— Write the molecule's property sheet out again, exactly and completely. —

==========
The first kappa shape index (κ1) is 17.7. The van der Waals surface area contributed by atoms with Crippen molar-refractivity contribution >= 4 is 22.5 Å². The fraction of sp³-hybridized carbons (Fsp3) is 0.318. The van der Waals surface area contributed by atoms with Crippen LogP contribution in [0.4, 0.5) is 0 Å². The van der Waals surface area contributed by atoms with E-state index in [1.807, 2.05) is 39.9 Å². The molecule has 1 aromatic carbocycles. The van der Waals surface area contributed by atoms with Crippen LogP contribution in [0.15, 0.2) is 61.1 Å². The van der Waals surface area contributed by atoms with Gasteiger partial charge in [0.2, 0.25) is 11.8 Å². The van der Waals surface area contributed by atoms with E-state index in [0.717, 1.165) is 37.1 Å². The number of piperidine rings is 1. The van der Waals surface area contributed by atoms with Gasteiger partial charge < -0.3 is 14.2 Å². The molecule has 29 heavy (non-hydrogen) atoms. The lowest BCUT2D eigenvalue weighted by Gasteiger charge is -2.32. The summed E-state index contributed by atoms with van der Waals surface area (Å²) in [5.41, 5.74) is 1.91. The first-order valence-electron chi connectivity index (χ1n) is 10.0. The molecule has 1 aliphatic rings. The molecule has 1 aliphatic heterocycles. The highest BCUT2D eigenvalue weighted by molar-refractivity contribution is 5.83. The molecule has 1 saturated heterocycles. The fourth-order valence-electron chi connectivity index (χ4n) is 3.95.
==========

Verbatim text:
The first kappa shape index (κ1) is 17.7. The van der Waals surface area contributed by atoms with Crippen molar-refractivity contribution >= 4 is 22.5 Å². The fraction of sp³-hybridized carbons (Fsp3) is 0.318. The van der Waals surface area contributed by atoms with Crippen LogP contribution in [0.4, 0.5) is 0 Å². The van der Waals surface area contributed by atoms with E-state index in [1.807, 2.05) is 39.9 Å². The molecule has 1 aromatic carbocycles. The van der Waals surface area contributed by atoms with Crippen LogP contribution in [0.15, 0.2) is 61.1 Å². The van der Waals surface area contributed by atoms with Gasteiger partial charge in [0.2, 0.25) is 11.8 Å². The van der Waals surface area contributed by atoms with E-state index in [0.717, 1.165) is 37.1 Å². The number of piperidine rings is 1. The van der Waals surface area contributed by atoms with Gasteiger partial charge < -0.3 is 14.2 Å². The molecule has 29 heavy (non-hydrogen) atoms. The lowest BCUT2D eigenvalue weighted by Gasteiger charge is -2.32. The summed E-state index contributed by atoms with van der Waals surface area (Å²) in [5.41, 5.74) is 1.91. The first-order valence-electron chi connectivity index (χ1n) is 10.0. The molecule has 1 aliphatic rings. The molecule has 1 aliphatic heterocycles. The highest BCUT2D eigenvalue weighted by molar-refractivity contribution is 5.83. The molecule has 1 saturated heterocycles. The fourth-order valence-electron chi connectivity index (χ4n) is 3.95.